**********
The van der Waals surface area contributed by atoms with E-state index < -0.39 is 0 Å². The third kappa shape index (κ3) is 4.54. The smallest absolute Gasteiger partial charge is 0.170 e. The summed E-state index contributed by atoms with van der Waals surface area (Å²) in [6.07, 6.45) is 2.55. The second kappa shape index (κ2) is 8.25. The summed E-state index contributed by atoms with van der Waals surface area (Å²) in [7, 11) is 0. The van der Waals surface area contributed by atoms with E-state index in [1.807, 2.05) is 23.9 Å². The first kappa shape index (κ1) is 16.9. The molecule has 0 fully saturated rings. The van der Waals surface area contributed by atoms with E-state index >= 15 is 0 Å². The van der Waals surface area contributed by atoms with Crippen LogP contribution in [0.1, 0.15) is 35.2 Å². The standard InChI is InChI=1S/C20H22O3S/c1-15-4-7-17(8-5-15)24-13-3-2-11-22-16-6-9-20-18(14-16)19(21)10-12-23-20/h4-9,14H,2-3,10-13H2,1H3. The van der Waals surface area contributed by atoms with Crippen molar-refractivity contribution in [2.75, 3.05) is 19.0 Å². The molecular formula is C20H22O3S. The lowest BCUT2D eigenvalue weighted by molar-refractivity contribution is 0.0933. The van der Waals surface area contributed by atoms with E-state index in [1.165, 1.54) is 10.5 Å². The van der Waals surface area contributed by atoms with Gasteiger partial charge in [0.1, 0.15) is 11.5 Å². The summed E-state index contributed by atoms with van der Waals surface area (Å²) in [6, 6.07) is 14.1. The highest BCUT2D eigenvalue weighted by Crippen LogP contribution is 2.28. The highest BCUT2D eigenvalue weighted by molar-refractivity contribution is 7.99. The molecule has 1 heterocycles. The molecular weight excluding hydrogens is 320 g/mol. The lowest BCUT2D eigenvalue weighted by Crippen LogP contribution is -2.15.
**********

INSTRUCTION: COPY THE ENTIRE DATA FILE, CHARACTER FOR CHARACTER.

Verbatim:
The van der Waals surface area contributed by atoms with E-state index < -0.39 is 0 Å². The third kappa shape index (κ3) is 4.54. The smallest absolute Gasteiger partial charge is 0.170 e. The summed E-state index contributed by atoms with van der Waals surface area (Å²) in [6.07, 6.45) is 2.55. The second kappa shape index (κ2) is 8.25. The summed E-state index contributed by atoms with van der Waals surface area (Å²) in [7, 11) is 0. The van der Waals surface area contributed by atoms with E-state index in [1.807, 2.05) is 23.9 Å². The first kappa shape index (κ1) is 16.9. The molecule has 0 fully saturated rings. The van der Waals surface area contributed by atoms with E-state index >= 15 is 0 Å². The van der Waals surface area contributed by atoms with Crippen LogP contribution in [0.1, 0.15) is 35.2 Å². The standard InChI is InChI=1S/C20H22O3S/c1-15-4-7-17(8-5-15)24-13-3-2-11-22-16-6-9-20-18(14-16)19(21)10-12-23-20/h4-9,14H,2-3,10-13H2,1H3. The van der Waals surface area contributed by atoms with Crippen molar-refractivity contribution in [2.75, 3.05) is 19.0 Å². The molecular formula is C20H22O3S. The lowest BCUT2D eigenvalue weighted by molar-refractivity contribution is 0.0933. The van der Waals surface area contributed by atoms with E-state index in [1.165, 1.54) is 10.5 Å². The van der Waals surface area contributed by atoms with Gasteiger partial charge in [0.1, 0.15) is 11.5 Å². The summed E-state index contributed by atoms with van der Waals surface area (Å²) in [6, 6.07) is 14.1. The highest BCUT2D eigenvalue weighted by Crippen LogP contribution is 2.28. The highest BCUT2D eigenvalue weighted by molar-refractivity contribution is 7.99. The molecule has 1 heterocycles. The molecular weight excluding hydrogens is 320 g/mol. The lowest BCUT2D eigenvalue weighted by Crippen LogP contribution is -2.15.